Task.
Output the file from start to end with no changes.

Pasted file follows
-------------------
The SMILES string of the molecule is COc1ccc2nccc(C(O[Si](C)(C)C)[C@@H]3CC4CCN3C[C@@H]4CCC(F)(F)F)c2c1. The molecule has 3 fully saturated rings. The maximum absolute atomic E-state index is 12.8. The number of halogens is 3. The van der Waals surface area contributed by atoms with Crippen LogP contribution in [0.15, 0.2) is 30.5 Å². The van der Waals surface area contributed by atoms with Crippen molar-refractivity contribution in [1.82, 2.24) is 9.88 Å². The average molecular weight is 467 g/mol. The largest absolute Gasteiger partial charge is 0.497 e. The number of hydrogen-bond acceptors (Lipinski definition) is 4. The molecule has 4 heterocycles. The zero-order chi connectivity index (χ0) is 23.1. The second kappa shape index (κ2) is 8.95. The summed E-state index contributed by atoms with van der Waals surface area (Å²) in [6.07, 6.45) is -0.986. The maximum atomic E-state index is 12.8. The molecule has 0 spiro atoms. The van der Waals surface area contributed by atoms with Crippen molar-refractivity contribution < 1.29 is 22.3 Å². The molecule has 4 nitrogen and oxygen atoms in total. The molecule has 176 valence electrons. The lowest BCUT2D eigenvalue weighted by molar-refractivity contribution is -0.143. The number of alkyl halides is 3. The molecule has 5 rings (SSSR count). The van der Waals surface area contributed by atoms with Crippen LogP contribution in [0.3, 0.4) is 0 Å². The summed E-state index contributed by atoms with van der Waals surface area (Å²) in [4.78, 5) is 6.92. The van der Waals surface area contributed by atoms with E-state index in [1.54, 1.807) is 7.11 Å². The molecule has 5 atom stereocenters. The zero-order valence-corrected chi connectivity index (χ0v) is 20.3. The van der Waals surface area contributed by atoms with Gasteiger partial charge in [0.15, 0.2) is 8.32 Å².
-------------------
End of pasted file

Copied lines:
The SMILES string of the molecule is COc1ccc2nccc(C(O[Si](C)(C)C)[C@@H]3CC4CCN3C[C@@H]4CCC(F)(F)F)c2c1. The molecule has 3 fully saturated rings. The maximum absolute atomic E-state index is 12.8. The number of halogens is 3. The van der Waals surface area contributed by atoms with Crippen LogP contribution in [0.15, 0.2) is 30.5 Å². The van der Waals surface area contributed by atoms with Crippen molar-refractivity contribution in [1.82, 2.24) is 9.88 Å². The average molecular weight is 467 g/mol. The largest absolute Gasteiger partial charge is 0.497 e. The number of hydrogen-bond acceptors (Lipinski definition) is 4. The molecule has 4 heterocycles. The zero-order chi connectivity index (χ0) is 23.1. The second kappa shape index (κ2) is 8.95. The summed E-state index contributed by atoms with van der Waals surface area (Å²) in [6.07, 6.45) is -0.986. The maximum atomic E-state index is 12.8. The molecule has 0 spiro atoms. The van der Waals surface area contributed by atoms with Crippen molar-refractivity contribution < 1.29 is 22.3 Å². The molecule has 4 nitrogen and oxygen atoms in total. The molecule has 176 valence electrons. The lowest BCUT2D eigenvalue weighted by molar-refractivity contribution is -0.143. The number of alkyl halides is 3. The molecule has 5 rings (SSSR count). The van der Waals surface area contributed by atoms with Crippen LogP contribution in [0.3, 0.4) is 0 Å². The summed E-state index contributed by atoms with van der Waals surface area (Å²) in [4.78, 5) is 6.92. The van der Waals surface area contributed by atoms with E-state index in [1.54, 1.807) is 7.11 Å². The molecule has 5 atom stereocenters. The zero-order valence-corrected chi connectivity index (χ0v) is 20.3. The van der Waals surface area contributed by atoms with Gasteiger partial charge in [0.15, 0.2) is 8.32 Å².